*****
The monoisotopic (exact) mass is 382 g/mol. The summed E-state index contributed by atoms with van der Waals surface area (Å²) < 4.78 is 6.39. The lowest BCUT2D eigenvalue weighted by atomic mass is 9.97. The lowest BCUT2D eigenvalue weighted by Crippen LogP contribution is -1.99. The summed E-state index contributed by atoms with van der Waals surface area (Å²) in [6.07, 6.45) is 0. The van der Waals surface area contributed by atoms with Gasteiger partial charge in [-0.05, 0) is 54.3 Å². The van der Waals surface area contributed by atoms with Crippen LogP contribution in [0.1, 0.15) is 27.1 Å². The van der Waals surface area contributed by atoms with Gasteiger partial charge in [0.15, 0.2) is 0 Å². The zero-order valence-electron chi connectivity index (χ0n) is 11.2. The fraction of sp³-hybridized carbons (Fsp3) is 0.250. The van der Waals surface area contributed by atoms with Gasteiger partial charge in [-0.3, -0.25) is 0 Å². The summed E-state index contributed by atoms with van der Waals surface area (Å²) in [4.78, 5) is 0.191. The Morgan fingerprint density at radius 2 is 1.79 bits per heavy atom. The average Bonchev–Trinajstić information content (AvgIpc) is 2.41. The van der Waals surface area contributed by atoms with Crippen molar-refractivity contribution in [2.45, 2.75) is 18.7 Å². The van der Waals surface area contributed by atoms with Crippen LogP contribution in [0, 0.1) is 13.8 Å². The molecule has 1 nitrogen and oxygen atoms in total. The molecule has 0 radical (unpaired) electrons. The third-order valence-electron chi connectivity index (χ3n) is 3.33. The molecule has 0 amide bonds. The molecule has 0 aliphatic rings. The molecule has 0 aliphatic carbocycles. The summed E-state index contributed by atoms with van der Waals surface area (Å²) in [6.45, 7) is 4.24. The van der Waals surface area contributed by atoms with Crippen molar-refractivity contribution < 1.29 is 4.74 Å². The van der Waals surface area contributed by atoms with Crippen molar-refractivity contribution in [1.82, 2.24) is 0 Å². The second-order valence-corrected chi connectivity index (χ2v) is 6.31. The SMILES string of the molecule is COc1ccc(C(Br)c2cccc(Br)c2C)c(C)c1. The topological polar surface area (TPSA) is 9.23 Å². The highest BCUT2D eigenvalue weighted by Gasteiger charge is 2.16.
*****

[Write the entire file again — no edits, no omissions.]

The monoisotopic (exact) mass is 382 g/mol. The summed E-state index contributed by atoms with van der Waals surface area (Å²) < 4.78 is 6.39. The lowest BCUT2D eigenvalue weighted by atomic mass is 9.97. The lowest BCUT2D eigenvalue weighted by Crippen LogP contribution is -1.99. The summed E-state index contributed by atoms with van der Waals surface area (Å²) in [6.07, 6.45) is 0. The van der Waals surface area contributed by atoms with Gasteiger partial charge in [-0.05, 0) is 54.3 Å². The van der Waals surface area contributed by atoms with Crippen LogP contribution in [0.1, 0.15) is 27.1 Å². The van der Waals surface area contributed by atoms with Gasteiger partial charge in [0.15, 0.2) is 0 Å². The zero-order valence-electron chi connectivity index (χ0n) is 11.2. The fraction of sp³-hybridized carbons (Fsp3) is 0.250. The van der Waals surface area contributed by atoms with Gasteiger partial charge in [-0.3, -0.25) is 0 Å². The summed E-state index contributed by atoms with van der Waals surface area (Å²) in [4.78, 5) is 0.191. The Morgan fingerprint density at radius 2 is 1.79 bits per heavy atom. The average Bonchev–Trinajstić information content (AvgIpc) is 2.41. The van der Waals surface area contributed by atoms with Crippen molar-refractivity contribution in [2.45, 2.75) is 18.7 Å². The van der Waals surface area contributed by atoms with Crippen LogP contribution in [0, 0.1) is 13.8 Å². The molecule has 1 nitrogen and oxygen atoms in total. The molecule has 0 radical (unpaired) electrons. The third-order valence-electron chi connectivity index (χ3n) is 3.33. The molecule has 0 amide bonds. The molecule has 0 aliphatic rings. The molecule has 0 aliphatic carbocycles. The summed E-state index contributed by atoms with van der Waals surface area (Å²) in [6.45, 7) is 4.24. The van der Waals surface area contributed by atoms with Crippen molar-refractivity contribution < 1.29 is 4.74 Å². The van der Waals surface area contributed by atoms with Crippen molar-refractivity contribution in [1.82, 2.24) is 0 Å². The second-order valence-corrected chi connectivity index (χ2v) is 6.31. The SMILES string of the molecule is COc1ccc(C(Br)c2cccc(Br)c2C)c(C)c1. The topological polar surface area (TPSA) is 9.23 Å². The highest BCUT2D eigenvalue weighted by Gasteiger charge is 2.16.